Quote Originally Posted by Jwiffle View Post
    Mainly, seeing as everything I've read about carbon rims is that they build into stiff wheels, and they should be decently stiff if built to normal or slightly higher spoke tension.
    Carbon rims build into stiff wheels because the rims themselves are incredibly stiff. They will be stiff no matter the spoke tension you build them to or even the spoke gauge you choose. They can also handle higher tension than aluminum rims, but the "benefit" of cranking the tension stoopid high (i.e., 180 kgf, not saying you intended to do that, just using it as an example), has to be weighed against the negative impacts of extremely high and possibly critical stresses elsewhere in the wheel... like at the hub flanges and nipples.

    Thiese exchanges where you wing it and try to call people out that actually know something aren't going so well for you. surprise...

    Thanks for the neg rep, btw.

    figo & Admin_X, I ain't going there.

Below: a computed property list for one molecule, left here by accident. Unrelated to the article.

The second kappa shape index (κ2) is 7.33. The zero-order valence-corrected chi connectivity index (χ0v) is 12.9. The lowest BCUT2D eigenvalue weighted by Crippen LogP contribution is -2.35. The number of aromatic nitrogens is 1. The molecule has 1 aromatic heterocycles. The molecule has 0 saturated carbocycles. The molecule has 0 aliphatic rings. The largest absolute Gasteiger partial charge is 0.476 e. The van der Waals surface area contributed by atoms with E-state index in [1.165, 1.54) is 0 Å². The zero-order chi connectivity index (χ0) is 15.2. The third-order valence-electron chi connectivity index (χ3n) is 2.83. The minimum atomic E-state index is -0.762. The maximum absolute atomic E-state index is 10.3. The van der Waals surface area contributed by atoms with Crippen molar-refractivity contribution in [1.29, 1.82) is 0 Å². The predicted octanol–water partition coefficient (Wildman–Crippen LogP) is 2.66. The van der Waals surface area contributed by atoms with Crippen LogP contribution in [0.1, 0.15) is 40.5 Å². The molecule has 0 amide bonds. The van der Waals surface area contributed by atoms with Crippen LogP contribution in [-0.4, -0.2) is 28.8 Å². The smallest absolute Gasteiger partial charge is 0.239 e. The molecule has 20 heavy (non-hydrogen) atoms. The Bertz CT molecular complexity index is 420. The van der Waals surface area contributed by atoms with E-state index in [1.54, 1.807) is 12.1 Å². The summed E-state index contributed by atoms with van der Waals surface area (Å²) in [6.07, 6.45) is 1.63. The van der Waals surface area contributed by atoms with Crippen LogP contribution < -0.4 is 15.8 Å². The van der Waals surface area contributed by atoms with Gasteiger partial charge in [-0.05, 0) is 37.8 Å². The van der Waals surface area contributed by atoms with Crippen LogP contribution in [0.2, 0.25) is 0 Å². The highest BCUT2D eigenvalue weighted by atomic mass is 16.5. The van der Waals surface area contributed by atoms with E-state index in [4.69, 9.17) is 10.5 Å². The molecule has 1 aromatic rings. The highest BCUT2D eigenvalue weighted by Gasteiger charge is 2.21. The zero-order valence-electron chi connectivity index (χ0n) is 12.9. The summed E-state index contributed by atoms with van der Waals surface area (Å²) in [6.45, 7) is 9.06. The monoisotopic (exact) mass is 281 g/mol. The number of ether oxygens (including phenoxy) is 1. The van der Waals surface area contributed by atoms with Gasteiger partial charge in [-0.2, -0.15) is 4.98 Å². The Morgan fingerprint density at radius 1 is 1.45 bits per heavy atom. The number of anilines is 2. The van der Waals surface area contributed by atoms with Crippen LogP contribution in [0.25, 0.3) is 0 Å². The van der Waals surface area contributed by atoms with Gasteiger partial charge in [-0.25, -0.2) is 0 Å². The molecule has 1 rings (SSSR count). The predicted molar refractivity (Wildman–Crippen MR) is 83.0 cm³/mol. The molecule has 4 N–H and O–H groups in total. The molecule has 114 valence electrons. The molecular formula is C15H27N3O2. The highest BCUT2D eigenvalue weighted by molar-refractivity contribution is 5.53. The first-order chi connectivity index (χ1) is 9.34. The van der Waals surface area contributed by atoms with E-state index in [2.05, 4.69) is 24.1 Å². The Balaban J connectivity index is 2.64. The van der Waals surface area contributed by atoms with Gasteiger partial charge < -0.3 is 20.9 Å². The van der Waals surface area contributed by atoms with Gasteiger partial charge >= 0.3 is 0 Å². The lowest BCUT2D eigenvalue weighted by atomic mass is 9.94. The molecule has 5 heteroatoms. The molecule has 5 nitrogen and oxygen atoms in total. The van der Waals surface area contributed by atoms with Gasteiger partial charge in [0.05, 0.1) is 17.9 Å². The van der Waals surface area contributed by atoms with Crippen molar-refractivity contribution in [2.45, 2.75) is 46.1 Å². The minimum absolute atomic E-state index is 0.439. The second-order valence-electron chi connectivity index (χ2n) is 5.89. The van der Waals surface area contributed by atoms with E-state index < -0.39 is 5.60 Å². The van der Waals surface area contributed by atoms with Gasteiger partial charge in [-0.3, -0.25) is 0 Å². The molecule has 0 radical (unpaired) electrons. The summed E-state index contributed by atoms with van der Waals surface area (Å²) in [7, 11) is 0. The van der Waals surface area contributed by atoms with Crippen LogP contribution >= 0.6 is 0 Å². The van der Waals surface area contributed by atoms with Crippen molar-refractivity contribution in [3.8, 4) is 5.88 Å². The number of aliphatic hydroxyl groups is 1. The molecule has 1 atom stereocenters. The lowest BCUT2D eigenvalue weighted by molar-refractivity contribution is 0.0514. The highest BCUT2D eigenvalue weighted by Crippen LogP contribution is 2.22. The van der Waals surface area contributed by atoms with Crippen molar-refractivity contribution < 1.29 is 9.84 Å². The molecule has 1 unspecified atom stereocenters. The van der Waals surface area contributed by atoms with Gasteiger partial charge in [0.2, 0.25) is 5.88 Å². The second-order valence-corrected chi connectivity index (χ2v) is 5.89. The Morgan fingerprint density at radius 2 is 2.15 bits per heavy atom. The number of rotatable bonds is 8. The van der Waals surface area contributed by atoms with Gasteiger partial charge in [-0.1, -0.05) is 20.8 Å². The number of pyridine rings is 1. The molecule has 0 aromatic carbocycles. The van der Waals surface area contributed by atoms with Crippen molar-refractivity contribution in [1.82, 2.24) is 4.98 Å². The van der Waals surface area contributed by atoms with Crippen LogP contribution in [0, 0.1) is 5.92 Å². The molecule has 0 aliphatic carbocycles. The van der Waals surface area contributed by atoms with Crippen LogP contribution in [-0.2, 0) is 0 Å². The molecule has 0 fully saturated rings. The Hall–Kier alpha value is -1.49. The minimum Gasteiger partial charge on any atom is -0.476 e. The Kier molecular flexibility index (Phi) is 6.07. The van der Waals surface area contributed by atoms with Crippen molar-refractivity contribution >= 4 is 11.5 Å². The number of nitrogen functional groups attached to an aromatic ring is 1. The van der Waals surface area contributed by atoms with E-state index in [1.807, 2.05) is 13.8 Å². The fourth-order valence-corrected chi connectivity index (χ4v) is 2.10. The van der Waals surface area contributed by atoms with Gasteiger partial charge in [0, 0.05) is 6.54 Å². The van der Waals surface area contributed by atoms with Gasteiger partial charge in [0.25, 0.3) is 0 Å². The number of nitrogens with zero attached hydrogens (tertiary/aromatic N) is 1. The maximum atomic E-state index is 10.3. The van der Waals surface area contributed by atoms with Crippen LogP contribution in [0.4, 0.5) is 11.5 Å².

I build carbon mtb rims to 115-120 kgf. There is no need or benefit to going any higher.
    Quote Originally Posted by pvd
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    Quote Originally Posted by indyfab25 View Post
    A reading of 20 on the DT Swiss tensiometer.

    I'm a bit new at the art of wheel building.
    Do you mean the Park tensiometer? or 2.0mm on the DT Swiss meter?

    Also, the reading is meaningless without the spoke gauge in either case.
    Quote Originally Posted by pvd
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    Quote Originally Posted by meltingfeather View Post
    They will... until spokes go slack from a rider sitting on the bike.
    Tension is where wheels get their strength (the load they can bear without spokes going slack), which is also a consideration, though a separate one.

    No it does not. For that to be true, the elasticity of the spokes would have to change with tension. It does not.
    Spoke tension does change the feel of the wheel, possibly due to natural frequency, but it has no effect on stiffness.

    Carbon rims build into stiff wheels because the rims themselves are incredibly stiff. They will be stiff no matter the spoke tension you build them to or even the spoke gauge you choose. They can also handle higher tension than aluminum rims, but the "benefit" of cranking the tension stoopid high (i.e., 180 kgf, not saying you intended to do that, just using it as an example), has to be weighed against the negative impacts of extremely high and possibly critical stresses elsewhere in the wheel... like at the hub flanges and nipples.